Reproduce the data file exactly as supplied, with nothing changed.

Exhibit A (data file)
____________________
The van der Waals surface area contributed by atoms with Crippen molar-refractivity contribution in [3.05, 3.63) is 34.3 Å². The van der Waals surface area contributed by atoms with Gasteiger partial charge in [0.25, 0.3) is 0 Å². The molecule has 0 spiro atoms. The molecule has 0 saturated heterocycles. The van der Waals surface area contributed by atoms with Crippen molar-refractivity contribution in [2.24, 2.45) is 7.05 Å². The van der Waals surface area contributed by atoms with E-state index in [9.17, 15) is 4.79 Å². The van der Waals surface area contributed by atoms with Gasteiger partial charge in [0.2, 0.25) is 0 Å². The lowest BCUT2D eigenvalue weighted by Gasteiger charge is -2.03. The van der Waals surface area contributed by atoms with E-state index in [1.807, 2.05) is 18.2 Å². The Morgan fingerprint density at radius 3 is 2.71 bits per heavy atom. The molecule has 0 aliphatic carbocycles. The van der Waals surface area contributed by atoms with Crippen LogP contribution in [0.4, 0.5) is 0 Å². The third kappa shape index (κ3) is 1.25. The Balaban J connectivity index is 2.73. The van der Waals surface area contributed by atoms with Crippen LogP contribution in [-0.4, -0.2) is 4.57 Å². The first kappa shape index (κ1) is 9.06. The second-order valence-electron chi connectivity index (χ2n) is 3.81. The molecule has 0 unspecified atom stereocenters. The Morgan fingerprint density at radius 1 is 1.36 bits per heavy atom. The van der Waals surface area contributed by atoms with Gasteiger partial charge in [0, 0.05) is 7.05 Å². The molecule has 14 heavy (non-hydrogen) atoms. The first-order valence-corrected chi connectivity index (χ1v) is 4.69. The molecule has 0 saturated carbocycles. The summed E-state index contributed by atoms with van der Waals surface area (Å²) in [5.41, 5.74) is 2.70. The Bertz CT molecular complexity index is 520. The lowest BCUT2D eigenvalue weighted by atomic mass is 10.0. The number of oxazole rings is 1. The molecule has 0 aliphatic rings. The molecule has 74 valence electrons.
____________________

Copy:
The van der Waals surface area contributed by atoms with Crippen molar-refractivity contribution in [3.05, 3.63) is 34.3 Å². The van der Waals surface area contributed by atoms with Gasteiger partial charge in [0.25, 0.3) is 0 Å². The molecule has 0 spiro atoms. The molecule has 0 saturated heterocycles. The van der Waals surface area contributed by atoms with Crippen molar-refractivity contribution in [2.24, 2.45) is 7.05 Å². The van der Waals surface area contributed by atoms with E-state index in [9.17, 15) is 4.79 Å². The van der Waals surface area contributed by atoms with Gasteiger partial charge in [0.2, 0.25) is 0 Å². The lowest BCUT2D eigenvalue weighted by Gasteiger charge is -2.03. The van der Waals surface area contributed by atoms with E-state index in [1.807, 2.05) is 18.2 Å². The Morgan fingerprint density at radius 3 is 2.71 bits per heavy atom. The molecule has 0 aliphatic carbocycles. The van der Waals surface area contributed by atoms with Crippen LogP contribution in [0.4, 0.5) is 0 Å². The third kappa shape index (κ3) is 1.25. The Balaban J connectivity index is 2.73. The van der Waals surface area contributed by atoms with Crippen LogP contribution in [-0.4, -0.2) is 4.57 Å². The first kappa shape index (κ1) is 9.06. The second-order valence-electron chi connectivity index (χ2n) is 3.81. The molecule has 0 unspecified atom stereocenters. The Morgan fingerprint density at radius 1 is 1.36 bits per heavy atom. The van der Waals surface area contributed by atoms with Gasteiger partial charge in [0, 0.05) is 7.05 Å². The molecule has 14 heavy (non-hydrogen) atoms. The first-order valence-corrected chi connectivity index (χ1v) is 4.69. The molecule has 0 saturated carbocycles. The summed E-state index contributed by atoms with van der Waals surface area (Å²) in [5.41, 5.74) is 2.70. The Bertz CT molecular complexity index is 520. The lowest BCUT2D eigenvalue weighted by atomic mass is 10.0. The number of oxazole rings is 1. The molecule has 0 aliphatic rings. The molecule has 74 valence electrons.